The Yoruba language is one Nigerian language that can be found in several corners of the world. During the Trans-Atlantic slave trade, the West African dialect was exported even to as far as the North American country of Cuba.
The Nigerian slaves of Yoruba origin who were taken to Cuba were devotees of the Orisa religion. The developed a blend of Yoruba known as Lucumí which is influenced by Spanish phonetics and pronunciation.
In Matanzas, Cuba, children playing around usually speak two languages – Spanish and Lucumi. The people that speak Lucumi are the Lucumi people – the descendants of people taken away from Nigeria by way of Badagry to the Americas.
But Cuba is not the only place with people that speak Yoruba in the world. The Nagô people of Brazil and Aku people of Sierra Leone are also the descendants of Yoruba slaves.
Between the 1400s and 1800s, more than 3.5 million slaves were shipped from Nigeria to the Americas. This number accounted for over 30% of all slaves traded.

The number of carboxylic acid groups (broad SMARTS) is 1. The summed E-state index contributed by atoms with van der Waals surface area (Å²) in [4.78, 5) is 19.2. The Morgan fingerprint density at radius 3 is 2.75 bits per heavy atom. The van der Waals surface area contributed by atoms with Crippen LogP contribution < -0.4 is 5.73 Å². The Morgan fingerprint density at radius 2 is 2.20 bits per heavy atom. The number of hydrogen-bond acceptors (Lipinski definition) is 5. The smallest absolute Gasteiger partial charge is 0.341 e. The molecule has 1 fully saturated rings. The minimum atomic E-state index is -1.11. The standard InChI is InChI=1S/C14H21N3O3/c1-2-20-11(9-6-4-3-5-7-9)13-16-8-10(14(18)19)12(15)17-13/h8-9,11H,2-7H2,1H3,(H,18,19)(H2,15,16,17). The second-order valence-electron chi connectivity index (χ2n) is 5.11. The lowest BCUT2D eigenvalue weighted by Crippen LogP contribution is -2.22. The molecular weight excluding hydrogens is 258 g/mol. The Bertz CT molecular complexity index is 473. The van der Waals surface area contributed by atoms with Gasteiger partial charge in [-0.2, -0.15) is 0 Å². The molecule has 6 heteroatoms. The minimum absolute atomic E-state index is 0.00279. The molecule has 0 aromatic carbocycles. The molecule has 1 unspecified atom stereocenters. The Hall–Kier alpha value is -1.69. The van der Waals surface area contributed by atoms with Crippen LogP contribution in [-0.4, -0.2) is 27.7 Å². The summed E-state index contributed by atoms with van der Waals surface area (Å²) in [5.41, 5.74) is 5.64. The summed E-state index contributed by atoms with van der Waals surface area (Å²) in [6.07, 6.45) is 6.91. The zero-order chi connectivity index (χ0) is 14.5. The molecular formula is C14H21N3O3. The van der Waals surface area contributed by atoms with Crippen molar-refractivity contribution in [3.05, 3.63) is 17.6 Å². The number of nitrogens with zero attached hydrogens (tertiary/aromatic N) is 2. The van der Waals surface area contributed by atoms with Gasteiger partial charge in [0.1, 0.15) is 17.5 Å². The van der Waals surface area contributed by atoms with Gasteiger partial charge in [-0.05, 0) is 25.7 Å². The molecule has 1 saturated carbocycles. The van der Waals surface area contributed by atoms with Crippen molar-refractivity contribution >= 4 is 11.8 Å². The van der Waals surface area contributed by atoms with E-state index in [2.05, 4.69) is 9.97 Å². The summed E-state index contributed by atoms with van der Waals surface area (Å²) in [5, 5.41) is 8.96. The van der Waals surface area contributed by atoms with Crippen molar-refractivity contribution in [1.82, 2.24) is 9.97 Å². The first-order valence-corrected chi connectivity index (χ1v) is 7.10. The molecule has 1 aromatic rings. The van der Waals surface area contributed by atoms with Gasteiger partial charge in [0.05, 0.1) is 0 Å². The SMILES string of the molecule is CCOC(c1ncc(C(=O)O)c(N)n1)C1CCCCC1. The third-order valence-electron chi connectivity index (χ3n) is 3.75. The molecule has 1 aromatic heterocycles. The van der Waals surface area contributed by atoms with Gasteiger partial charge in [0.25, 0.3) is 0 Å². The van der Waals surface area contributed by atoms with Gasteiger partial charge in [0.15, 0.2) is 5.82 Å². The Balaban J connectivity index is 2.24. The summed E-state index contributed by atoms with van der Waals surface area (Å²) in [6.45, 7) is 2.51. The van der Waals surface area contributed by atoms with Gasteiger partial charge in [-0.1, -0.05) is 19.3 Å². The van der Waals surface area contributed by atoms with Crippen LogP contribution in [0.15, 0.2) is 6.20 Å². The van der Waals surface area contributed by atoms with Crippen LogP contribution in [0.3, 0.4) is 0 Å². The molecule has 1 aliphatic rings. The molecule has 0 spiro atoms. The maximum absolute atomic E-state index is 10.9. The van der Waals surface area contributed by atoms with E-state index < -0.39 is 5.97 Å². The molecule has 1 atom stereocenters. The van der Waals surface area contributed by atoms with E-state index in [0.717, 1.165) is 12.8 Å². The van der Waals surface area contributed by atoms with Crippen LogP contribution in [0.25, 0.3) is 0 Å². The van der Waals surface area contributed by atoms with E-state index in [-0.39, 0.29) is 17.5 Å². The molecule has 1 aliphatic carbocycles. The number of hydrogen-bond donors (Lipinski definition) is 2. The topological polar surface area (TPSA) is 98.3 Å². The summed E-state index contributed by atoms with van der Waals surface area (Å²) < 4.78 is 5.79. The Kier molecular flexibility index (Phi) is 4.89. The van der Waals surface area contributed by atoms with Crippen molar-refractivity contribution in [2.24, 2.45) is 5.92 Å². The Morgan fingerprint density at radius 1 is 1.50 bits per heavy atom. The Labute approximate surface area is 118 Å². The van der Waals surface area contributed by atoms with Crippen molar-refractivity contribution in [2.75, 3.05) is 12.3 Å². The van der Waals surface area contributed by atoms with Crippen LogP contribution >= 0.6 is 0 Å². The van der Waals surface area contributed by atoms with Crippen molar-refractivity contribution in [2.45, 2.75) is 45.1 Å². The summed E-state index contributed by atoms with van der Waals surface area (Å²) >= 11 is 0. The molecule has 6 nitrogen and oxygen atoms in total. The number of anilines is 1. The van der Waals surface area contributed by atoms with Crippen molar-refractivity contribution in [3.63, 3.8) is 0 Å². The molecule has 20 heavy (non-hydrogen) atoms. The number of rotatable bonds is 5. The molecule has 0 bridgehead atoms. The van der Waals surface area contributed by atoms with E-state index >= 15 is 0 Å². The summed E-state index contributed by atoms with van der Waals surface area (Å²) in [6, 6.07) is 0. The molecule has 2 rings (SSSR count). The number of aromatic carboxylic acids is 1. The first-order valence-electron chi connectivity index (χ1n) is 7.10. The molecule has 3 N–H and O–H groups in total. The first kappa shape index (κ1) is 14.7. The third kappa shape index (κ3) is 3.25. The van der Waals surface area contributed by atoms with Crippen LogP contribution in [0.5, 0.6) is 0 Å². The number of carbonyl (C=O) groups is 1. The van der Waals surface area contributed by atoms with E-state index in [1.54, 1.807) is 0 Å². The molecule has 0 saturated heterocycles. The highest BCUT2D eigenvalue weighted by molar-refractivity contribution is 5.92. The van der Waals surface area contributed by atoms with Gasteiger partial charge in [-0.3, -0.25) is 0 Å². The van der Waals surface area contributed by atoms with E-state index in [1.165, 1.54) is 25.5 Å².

While the slave trade was abolished by the British Parliament in 1807, slaves called the Saros began returning to Nigeria from Cuba and Brazil in 1830, while some of them settled in Ghana.
African slaves reaching Nigeria from Brazil were more commonly known as Agudas. But a major percentage of them remained in Brazil, Cuba and America.
Over the years, Lucumi has become a lot different in pronunciation and tone from its source, Yoruba. But this difference isn’t a major deviation from the language.
Due to a lack of documentation of the written Yoruba language pre-colonial masters and a heavy Spanish influence, Lucumi is its own language now.
Yoruba, in comparison to Spanish, does not have the letters: c, ch, ll, ñ, q, v, x, z. Òrìṣà, a type of god, is pronounced Orichá in Lucumi. An absence of “sh” in the Spanish language is replaced with “ch”.
The presence of Lucumi and the closeness of the language to Yoruba is a marvel in itself. After decades, there are people with a shared origin and shared language living in different parts of the world.
So similar and yet so different. Lucumi speakers everywhere in Cuba and other areas of the world speak the language as well as any Yoruba speaker would.
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